The Church of England has announced it is unlikely to drop its fossil fuel investments, despite voices within the faith expressing concern about climate change.
The deputy chairman of the church’s Ethical Investment Advisory Group (EIAG) has responded to calls to divest from companies that extract or sell fossil fuels, at a time when other religious organisations have recently pledged to ditch their carbon investments.
In a paper due to be submitted to the General Synod, seen by Reuters, Richard Burridge argued it was better to engage with fossil fuel companies and use shareholder influence to pressure change, claiming that excluding sectors of the market would sacrifice profits.
He said 12.5% of the FTSE350 stock market index was already excluded by the church’s ethical investment policies, meaning a loss of about 0.7% per year between 2001 and 2012.
Adding oil and gas companies to the list of prohibited investments would exclude another 14.25%, he said.
“This would leave 26.5% of the index excluded from investment, and a higher risk of financial detriment.”
However, he did add that the advisory group would consider restricting which fossil fuel companies the church could do business with.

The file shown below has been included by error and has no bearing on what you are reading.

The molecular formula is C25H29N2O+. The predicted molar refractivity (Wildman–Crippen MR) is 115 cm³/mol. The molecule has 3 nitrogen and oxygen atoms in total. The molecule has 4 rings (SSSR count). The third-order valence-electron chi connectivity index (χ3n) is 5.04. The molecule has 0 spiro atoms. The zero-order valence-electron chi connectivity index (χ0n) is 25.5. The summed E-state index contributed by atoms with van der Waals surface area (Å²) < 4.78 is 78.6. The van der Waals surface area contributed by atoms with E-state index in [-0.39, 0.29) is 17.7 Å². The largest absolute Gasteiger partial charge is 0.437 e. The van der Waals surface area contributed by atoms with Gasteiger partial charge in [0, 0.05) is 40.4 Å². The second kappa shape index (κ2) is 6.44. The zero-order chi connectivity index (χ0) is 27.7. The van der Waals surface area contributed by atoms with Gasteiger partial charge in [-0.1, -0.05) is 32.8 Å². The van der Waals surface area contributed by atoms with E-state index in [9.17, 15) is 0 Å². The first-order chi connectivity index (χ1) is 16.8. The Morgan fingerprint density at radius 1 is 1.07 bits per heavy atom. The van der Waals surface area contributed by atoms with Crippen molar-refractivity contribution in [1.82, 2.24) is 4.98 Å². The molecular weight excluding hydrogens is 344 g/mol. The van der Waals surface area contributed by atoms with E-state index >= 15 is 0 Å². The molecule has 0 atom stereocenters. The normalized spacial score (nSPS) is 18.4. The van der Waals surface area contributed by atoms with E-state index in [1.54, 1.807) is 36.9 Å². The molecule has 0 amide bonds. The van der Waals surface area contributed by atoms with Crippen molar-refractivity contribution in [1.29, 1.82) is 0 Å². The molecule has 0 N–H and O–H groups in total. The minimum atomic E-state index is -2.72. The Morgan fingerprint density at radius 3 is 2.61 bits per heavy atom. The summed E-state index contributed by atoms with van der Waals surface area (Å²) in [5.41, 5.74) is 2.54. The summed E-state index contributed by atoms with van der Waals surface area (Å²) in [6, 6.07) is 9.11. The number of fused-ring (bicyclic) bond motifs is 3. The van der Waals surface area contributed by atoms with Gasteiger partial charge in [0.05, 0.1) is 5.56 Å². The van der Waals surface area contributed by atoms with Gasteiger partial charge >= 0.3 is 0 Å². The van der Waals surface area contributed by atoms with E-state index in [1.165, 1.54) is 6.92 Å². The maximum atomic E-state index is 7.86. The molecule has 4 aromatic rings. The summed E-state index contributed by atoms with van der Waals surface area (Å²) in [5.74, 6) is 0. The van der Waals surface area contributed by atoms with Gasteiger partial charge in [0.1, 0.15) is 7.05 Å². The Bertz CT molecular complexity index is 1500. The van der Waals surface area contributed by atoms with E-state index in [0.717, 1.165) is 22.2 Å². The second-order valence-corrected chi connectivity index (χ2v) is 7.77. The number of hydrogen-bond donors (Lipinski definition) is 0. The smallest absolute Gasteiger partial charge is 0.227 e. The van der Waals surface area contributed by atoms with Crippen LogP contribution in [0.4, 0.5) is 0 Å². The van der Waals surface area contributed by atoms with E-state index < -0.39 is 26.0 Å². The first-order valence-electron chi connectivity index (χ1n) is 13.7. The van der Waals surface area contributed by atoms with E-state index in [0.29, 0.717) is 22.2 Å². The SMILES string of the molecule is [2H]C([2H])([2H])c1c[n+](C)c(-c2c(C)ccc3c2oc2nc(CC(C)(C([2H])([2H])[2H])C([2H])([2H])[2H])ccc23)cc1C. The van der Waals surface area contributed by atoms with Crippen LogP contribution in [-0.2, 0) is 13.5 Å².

“For example, the EIAG will consider whether to recommend that the NIBs should implement, at this stage of the transition to a low-carbon economy, ethical restrictions on investment in companies whose main business is coal mining,” he said.
More than £10 million of the church’s total investments, worth around £8 billion, are currently directly invested in Shell, BP, Rio Tinto and BHP Billiton.
The Christian charity Operation Noah, which calls for complete divestment from fossil fuel companies, has frequently criticised the EIAG’s stance.
“The long held policy of engagement with companies with whom churches hold investments has achieved many things”, Mark Letcher, co-ordinator of Operation Noah’s divestment campaign, said in November.
“But what it has never managed to do is to change the entire raison d’être of a business. That’s why churches choose not to invest in tobacco, gambling or pornography.”
Quakers in Britain have announced their support for Operation Noah, saying that fossil fuel investment is ‘incompatible’ with Christianity and low-carbon goals.
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